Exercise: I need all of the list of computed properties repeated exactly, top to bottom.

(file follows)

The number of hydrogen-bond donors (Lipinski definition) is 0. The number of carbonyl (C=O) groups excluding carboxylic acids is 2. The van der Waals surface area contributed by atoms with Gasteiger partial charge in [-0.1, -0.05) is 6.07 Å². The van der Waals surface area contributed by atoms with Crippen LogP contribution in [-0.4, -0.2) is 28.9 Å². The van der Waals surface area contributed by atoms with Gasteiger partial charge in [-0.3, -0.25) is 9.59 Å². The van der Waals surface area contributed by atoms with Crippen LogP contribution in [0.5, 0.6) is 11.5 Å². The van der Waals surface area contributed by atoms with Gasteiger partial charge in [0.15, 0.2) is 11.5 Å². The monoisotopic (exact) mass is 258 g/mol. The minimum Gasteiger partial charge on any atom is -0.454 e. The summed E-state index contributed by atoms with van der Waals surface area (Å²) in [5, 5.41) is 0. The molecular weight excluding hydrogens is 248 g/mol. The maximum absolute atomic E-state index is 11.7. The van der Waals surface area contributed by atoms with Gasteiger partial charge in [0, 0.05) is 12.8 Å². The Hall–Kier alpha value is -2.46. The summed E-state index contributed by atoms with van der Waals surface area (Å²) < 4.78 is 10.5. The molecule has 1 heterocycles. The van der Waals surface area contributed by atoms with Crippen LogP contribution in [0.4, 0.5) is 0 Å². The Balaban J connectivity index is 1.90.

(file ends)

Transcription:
The number of hydrogen-bond donors (Lipinski definition) is 0. The number of carbonyl (C=O) groups excluding carboxylic acids is 2. The van der Waals surface area contributed by atoms with Gasteiger partial charge in [-0.1, -0.05) is 6.07 Å². The van der Waals surface area contributed by atoms with Crippen LogP contribution in [-0.4, -0.2) is 28.9 Å². The van der Waals surface area contributed by atoms with Gasteiger partial charge in [-0.3, -0.25) is 9.59 Å². The van der Waals surface area contributed by atoms with Crippen LogP contribution in [0.5, 0.6) is 11.5 Å². The van der Waals surface area contributed by atoms with Gasteiger partial charge in [0.15, 0.2) is 11.5 Å². The monoisotopic (exact) mass is 258 g/mol. The minimum Gasteiger partial charge on any atom is -0.454 e. The summed E-state index contributed by atoms with van der Waals surface area (Å²) in [5, 5.41) is 0. The molecular weight excluding hydrogens is 248 g/mol. The maximum absolute atomic E-state index is 11.7. The van der Waals surface area contributed by atoms with Gasteiger partial charge in [0, 0.05) is 12.8 Å². The Hall–Kier alpha value is -2.46. The summed E-state index contributed by atoms with van der Waals surface area (Å²) < 4.78 is 10.5. The molecule has 1 heterocycles. The van der Waals surface area contributed by atoms with Crippen LogP contribution in [0.4, 0.5) is 0 Å². The Balaban J connectivity index is 1.90.